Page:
for x in nparr: if x == 0: something something

as that uses a lot more time than doing this

for x in nparr.tolist(): if x == 0: something something

This is because a for loop iterating over a numpy array does not result in a sequence of Python constants but in a sequence of numpy scalars which would result in comparing a numpy array to a constant. Converting the array into a list first before the for loop will then result in a sequence of constants.

Here is some profiling I've done using cProfile to check different ways to do an 'if' on a numpy array element:

import cProfile import numpy as np runs = 1000000 print('Comparing numpy to numpy') x = np.array(1.0, np.float32) y = np.array(1.0, np.float32) cProfile.run(''' for _ in range(runs): if x == y: pass ''') print() print('Comparing numpy to constant') x = np.array(1.0, np.float32) cProfile.run(''' for _ in range(runs): if x == 1.0: pass ''') print() print('Comparing constant to constant') x = 1.0 cProfile.run(''' for _ in range(runs): if x == 1.0: pass ''') print() print('Comparing numpy.tolist() to constant') x = np.array(1.0, np.float32) cProfile.run(''' for _ in range(runs): if x.tolist() == 1.0: pass ''') print() print('Comparing numpy to numpy.array(constant)') x = np.array(1.0, np.float32) cProfile.run(''' for _ in range(runs): if x == np.array(1.0, np.float32): pass ''') print() print('Comparing numpy.tolist() to numpy.tolist()') x = np.array(1.0, np.float32) y = np.array(1.0, np.float32) cProfile.run(''' for _ in range(runs): if x.tolist() == y.tolist(): pass ''') print()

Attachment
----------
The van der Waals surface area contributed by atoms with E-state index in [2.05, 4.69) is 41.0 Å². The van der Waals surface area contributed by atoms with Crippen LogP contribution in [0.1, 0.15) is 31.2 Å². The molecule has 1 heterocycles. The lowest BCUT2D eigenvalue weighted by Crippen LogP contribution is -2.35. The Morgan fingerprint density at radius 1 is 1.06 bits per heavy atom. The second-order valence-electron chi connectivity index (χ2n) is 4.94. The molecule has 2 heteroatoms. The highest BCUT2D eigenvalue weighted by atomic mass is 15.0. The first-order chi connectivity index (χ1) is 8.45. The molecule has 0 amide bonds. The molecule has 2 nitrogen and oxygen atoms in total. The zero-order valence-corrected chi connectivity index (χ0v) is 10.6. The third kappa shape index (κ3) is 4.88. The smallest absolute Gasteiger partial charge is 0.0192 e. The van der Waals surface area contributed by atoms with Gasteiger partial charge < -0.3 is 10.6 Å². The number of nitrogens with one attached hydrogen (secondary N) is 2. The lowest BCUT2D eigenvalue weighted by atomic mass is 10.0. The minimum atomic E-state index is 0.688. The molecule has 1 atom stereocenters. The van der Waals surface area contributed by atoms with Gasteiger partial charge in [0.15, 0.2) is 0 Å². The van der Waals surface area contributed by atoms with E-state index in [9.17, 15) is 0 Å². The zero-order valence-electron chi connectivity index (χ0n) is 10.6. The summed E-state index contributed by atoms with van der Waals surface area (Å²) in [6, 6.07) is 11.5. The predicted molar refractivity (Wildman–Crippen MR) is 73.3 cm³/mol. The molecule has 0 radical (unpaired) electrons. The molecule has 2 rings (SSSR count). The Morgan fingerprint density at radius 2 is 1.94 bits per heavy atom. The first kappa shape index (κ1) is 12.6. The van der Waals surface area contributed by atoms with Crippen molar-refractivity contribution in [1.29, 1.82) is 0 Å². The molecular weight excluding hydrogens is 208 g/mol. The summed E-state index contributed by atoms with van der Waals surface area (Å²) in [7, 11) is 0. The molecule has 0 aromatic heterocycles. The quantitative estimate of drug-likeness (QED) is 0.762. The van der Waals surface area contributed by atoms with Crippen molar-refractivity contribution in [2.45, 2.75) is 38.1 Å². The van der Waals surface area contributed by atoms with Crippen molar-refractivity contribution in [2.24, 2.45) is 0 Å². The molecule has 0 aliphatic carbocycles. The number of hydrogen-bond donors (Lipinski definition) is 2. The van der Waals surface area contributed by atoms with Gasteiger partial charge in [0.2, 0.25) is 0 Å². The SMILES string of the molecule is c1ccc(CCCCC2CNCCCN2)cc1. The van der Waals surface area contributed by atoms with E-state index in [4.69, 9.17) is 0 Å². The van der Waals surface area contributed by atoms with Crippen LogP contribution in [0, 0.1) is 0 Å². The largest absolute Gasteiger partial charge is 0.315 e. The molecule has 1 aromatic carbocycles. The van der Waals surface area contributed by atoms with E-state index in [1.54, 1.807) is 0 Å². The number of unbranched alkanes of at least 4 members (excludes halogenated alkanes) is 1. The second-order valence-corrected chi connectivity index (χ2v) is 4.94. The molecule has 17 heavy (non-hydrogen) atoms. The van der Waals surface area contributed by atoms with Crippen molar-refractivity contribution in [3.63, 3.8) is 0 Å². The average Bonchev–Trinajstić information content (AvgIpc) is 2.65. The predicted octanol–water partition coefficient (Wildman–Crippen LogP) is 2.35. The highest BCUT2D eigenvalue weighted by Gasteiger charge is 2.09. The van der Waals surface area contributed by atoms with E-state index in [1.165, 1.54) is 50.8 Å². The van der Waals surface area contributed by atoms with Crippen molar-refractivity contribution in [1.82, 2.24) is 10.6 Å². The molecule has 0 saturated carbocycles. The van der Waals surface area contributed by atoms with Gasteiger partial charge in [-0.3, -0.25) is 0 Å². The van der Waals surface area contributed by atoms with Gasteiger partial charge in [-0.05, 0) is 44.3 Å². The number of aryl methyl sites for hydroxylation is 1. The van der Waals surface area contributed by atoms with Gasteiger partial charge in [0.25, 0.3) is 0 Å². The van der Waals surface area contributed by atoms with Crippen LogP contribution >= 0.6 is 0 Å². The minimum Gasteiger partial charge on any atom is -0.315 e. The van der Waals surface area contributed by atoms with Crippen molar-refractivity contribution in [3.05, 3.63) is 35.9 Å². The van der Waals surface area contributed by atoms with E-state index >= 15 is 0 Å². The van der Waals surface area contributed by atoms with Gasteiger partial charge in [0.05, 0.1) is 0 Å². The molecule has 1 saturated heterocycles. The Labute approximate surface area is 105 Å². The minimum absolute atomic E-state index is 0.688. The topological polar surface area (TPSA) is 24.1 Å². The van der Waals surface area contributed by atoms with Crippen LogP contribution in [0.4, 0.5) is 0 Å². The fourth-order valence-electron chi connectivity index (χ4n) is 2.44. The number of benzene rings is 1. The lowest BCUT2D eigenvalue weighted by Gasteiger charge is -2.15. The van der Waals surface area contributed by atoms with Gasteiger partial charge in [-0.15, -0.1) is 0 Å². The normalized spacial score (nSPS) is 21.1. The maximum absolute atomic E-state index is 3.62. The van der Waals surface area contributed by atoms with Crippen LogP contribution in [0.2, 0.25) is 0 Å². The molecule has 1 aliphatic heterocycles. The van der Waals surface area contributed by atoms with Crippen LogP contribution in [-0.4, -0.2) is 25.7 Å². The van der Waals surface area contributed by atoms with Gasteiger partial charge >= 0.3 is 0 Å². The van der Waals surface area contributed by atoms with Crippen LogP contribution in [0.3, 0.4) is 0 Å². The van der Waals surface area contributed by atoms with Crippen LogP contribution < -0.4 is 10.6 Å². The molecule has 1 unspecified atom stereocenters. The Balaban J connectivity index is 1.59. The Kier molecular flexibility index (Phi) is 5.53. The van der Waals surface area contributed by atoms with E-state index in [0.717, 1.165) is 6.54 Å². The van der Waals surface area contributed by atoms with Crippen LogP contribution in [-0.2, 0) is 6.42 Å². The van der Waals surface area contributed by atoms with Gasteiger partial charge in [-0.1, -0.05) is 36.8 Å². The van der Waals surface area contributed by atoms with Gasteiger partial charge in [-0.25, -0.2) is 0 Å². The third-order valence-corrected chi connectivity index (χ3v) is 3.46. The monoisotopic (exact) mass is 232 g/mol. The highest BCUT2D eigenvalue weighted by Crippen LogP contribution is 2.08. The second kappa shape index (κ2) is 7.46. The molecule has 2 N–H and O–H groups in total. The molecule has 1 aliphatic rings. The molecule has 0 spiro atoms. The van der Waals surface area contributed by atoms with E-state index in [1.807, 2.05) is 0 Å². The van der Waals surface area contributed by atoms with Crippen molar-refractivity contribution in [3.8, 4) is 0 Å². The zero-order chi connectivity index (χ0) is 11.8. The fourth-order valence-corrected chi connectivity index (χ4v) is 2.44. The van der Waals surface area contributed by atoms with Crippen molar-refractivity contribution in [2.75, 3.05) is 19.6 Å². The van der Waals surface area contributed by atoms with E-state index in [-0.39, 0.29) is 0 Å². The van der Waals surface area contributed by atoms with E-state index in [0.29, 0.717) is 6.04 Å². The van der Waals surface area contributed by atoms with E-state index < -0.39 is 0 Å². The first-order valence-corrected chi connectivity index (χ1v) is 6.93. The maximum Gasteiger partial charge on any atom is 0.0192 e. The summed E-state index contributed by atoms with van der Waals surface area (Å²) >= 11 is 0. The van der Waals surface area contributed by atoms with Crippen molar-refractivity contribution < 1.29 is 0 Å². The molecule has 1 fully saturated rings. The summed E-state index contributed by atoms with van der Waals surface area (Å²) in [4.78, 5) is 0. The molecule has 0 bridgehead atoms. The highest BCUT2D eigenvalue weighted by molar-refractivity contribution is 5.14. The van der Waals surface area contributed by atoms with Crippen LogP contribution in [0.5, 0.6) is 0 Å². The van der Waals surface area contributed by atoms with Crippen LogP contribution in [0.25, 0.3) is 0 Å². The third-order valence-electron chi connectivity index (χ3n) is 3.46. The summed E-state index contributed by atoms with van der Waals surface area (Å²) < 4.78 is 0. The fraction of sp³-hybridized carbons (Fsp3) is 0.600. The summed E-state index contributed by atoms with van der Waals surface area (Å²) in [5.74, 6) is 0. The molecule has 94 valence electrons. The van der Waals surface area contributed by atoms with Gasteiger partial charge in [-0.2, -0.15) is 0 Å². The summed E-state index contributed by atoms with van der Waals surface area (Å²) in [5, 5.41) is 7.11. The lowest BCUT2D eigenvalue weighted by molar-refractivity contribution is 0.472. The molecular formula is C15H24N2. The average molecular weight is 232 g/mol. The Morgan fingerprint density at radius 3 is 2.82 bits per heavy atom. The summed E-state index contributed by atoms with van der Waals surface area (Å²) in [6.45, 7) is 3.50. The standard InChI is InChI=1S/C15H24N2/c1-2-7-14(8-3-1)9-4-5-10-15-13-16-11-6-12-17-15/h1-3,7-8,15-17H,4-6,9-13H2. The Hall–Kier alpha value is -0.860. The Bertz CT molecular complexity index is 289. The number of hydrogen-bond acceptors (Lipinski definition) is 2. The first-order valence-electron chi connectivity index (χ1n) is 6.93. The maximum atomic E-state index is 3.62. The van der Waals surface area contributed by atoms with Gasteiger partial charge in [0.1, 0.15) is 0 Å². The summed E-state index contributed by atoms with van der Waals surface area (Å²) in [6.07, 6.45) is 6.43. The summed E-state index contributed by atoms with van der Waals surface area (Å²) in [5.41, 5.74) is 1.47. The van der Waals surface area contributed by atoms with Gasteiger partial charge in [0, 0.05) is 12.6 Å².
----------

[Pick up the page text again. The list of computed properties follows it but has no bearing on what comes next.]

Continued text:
Here are the results in order of speed:

Comparing constant to constant: | 0.088 seconds |
---|---|

Comparing numpy.tolist() to constant: | 0.288 seconds |

Comparing numpy.tolist() to numpy.tolist(): | 0.508 seconds |

Comparing numpy to numpy: | 0.684 seconds |

Comparing numpy to constant: | 1.192 seconds |

Comparing numpy to numpy.array(constant): | 1.203 seconds |

It turns out that it is always faster to first convert your numpy scalars into constants via .tolist() than to do anything with them as numpy scalars.

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